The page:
Jan. 18, 2013
The scope of the developing hostage crisis in Algeria appeared to take the U.S. and other countries whose citizens were targeted by surprise, but two top lawmakers tell Fox News that the attack likely involved significant planning.
"Everything that I see would indicate to me this was a planned operation for some time," House Intelligence Committee Chairman Mike Rogers, R-Mich., said, adding he believes the Al Qaeda-linked group did surveillance on the natural gas plant before storming the facility.
As the crisis continued to unfold Friday, there were conflicting reports about the number of casualties, and officials in Washington were scrambling to get a handle on the details. Late Thursday, Algerian media said the country's special forces had finished the operation to free hostages, but within hours it was reported that the stand-off was ongoing. Dozens of hostages were unaccounted for.
"This is an ongoing situation, and we're seeking clarity," White House Press Secretary Jay Carney said earlier Thursday, while condemning the "terrorist attack" in the "strongest terms."
"We, frankly, do not have a lot of new information to share with you at the moment," State Department spokeswoman Victoria Nuland said.
Fox News has confirmed that two Americans were among the hostages who escaped from their kidnappers unharmed and were en route to London. But at least one American was still missing.
Meanwhile, militants reportedly claimed that 35 of their hostages were killed during an earlier Algerian rescue attempt -- that claim could not be independently confirmed.
But British Prime Minister David Cameron indicated there would be casualties, saying the public should be prepared for "very bad news."
Rogers and Rep. Ed Royce, R-Calif., chairman of the House Foreign Affairs Committee, both said they think the attack was premeditated -- and that the planning started even before the French military operation in Mali over the weekend. Some have claimed the attack was in retaliation for France's military intervention in Mali, but the U.S. lawmakers suggested the Al Qaeda-tied group simply pulled the trigger on an operation that was already in the pipeline.
"It's clear that they began this operation before the French began ... to send the French foreign legion in, so this operation has been planned for some time," Royce said. "Clearly, I think it's a demonstration of the resources they have at their disposal and also, shall we say, the determination that Al Qaeda in the Maghreb is showing with respect to their ends in North Africa."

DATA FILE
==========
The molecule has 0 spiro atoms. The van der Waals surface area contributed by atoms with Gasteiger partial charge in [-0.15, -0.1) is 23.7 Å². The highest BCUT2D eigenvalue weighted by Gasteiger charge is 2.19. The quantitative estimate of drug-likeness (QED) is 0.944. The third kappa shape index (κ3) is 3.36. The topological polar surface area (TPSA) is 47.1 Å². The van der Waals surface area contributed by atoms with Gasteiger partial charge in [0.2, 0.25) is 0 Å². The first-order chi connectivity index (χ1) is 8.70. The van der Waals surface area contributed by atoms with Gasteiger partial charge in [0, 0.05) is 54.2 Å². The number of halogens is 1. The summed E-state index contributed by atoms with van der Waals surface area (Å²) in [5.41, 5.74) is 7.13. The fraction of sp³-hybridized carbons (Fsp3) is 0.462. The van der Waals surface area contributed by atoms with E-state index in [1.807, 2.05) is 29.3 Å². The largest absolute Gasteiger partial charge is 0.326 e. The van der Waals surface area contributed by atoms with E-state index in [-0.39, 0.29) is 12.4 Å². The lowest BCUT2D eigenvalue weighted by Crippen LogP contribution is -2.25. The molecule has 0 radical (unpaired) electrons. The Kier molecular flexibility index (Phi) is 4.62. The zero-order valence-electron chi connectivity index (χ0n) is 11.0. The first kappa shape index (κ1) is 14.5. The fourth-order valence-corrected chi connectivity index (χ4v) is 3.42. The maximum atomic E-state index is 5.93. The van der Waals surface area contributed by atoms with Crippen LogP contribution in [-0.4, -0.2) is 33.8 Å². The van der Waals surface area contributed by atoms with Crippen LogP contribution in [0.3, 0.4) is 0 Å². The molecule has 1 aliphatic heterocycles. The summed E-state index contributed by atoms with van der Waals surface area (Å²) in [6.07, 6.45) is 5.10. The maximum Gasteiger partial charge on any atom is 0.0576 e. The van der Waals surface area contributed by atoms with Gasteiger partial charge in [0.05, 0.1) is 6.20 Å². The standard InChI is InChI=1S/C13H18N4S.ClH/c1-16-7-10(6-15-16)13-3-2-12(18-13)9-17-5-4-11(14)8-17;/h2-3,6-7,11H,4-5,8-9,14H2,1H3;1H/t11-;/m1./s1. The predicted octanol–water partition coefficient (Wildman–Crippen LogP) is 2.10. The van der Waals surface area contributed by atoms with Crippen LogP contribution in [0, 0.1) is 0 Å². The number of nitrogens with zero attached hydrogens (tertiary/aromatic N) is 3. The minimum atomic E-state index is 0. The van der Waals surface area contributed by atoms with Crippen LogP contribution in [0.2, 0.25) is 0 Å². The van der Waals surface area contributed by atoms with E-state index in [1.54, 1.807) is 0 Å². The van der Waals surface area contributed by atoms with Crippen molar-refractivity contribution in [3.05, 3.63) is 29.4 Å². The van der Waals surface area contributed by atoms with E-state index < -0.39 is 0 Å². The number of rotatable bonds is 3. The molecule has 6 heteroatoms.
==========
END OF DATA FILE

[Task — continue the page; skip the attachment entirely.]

The former head of France's spy service also reportedly claimed the operation was "conceived well in advance."
The attackers are thought to be tied to Al Qaeda in the Islamic Maghreb, a group in North Africa said to have growing influence.
Royce told Fox News that the group "is the fastest-growing Al Qaeda operation" in the world, with agents or cells in Switzerland, France, Germany, Britain and in Spain.
While Royce said the administration had worked to support the counterterrorism efforts of local governments in North Africa, Rogers said the administration's approach to the Al Qaeda problem in the region remained lacking.
"We don't have overarching policy, so we're playing firefighter," he said. "So Mali breaks out, we'll try to play firefighter there. Libya has problems, we're clearly playing firefighter there after the Benghazi event that killed the ambassador."
The hostage crisis comes after terrorists attacked the U.S. diplomatic compound in Benghazi last September.
House Homeland Security Committee Chairman Michael McCaul, R-Texas, said the hostage crisis demonstrates "the continuing rise of Al Qaeda in North Africa and the seriousness of the threat it poses against the United States and the West. "
He warned that the region provide a "launching pad for terrorists" and could ultimately be used to plot attacks "against our homeland."
The specific group claiming responsibility is Katibat Moulathamine, supposedly led by Al Qaeda operative Moktar Belmoktar -- whom militants reportedly claim has been killed in the standoff.
Belmoktar had branched out somewhat on his own. In December, Belmoktar announced he was setting up his own operation, while making clear that he remained tied to the old guard of Al Qaeda leadership.
Congressional sources briefed on Al Qaeda in North Africa describe what is becoming an arc of instability that now stretches from Yemen in the East -- where Al Qaeda in the Arabian Peninsula is based - to Somalia to North African countries like Libya and Algeria.
"If we don't deal with these militant groups and terrorists swiftly and effectively, they will only pose an increasing threat in the future as they already have in Benghazi and now Algeria and Mali," Rogers said in a statement.
Fox News' Catherine Herridge contributed to this report.